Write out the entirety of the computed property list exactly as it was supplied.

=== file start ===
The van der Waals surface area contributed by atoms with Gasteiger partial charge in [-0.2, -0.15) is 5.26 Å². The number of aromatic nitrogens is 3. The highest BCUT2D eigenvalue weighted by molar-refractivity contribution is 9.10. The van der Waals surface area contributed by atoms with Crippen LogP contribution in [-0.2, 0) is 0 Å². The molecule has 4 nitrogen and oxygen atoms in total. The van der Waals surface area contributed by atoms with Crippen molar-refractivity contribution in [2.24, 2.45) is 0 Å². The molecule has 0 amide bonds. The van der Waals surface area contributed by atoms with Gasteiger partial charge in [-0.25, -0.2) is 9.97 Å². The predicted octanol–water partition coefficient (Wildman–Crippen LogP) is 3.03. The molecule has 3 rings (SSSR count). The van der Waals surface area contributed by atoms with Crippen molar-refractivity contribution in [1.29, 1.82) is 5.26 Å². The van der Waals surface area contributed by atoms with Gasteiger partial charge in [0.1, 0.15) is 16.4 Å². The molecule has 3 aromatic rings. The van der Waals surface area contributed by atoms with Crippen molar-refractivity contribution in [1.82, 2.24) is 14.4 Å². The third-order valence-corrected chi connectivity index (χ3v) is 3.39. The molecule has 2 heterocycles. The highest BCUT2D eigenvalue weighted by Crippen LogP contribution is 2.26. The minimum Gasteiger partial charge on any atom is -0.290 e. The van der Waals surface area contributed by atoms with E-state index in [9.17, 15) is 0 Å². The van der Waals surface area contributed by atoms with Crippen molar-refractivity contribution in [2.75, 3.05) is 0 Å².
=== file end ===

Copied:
The van der Waals surface area contributed by atoms with Gasteiger partial charge in [-0.2, -0.15) is 5.26 Å². The number of aromatic nitrogens is 3. The highest BCUT2D eigenvalue weighted by molar-refractivity contribution is 9.10. The van der Waals surface area contributed by atoms with Crippen LogP contribution in [-0.2, 0) is 0 Å². The molecule has 4 nitrogen and oxygen atoms in total. The van der Waals surface area contributed by atoms with Crippen molar-refractivity contribution in [2.24, 2.45) is 0 Å². The molecule has 0 amide bonds. The van der Waals surface area contributed by atoms with Gasteiger partial charge in [-0.25, -0.2) is 9.97 Å². The predicted octanol–water partition coefficient (Wildman–Crippen LogP) is 3.03. The molecule has 3 rings (SSSR count). The van der Waals surface area contributed by atoms with Crippen molar-refractivity contribution in [1.29, 1.82) is 5.26 Å². The van der Waals surface area contributed by atoms with Gasteiger partial charge in [0.1, 0.15) is 16.4 Å². The molecule has 3 aromatic rings. The van der Waals surface area contributed by atoms with Crippen molar-refractivity contribution in [1.82, 2.24) is 14.4 Å². The third-order valence-corrected chi connectivity index (χ3v) is 3.39. The molecule has 2 heterocycles. The highest BCUT2D eigenvalue weighted by Crippen LogP contribution is 2.26. The minimum Gasteiger partial charge on any atom is -0.290 e. The van der Waals surface area contributed by atoms with E-state index in [9.17, 15) is 0 Å². The van der Waals surface area contributed by atoms with Crippen molar-refractivity contribution in [2.75, 3.05) is 0 Å².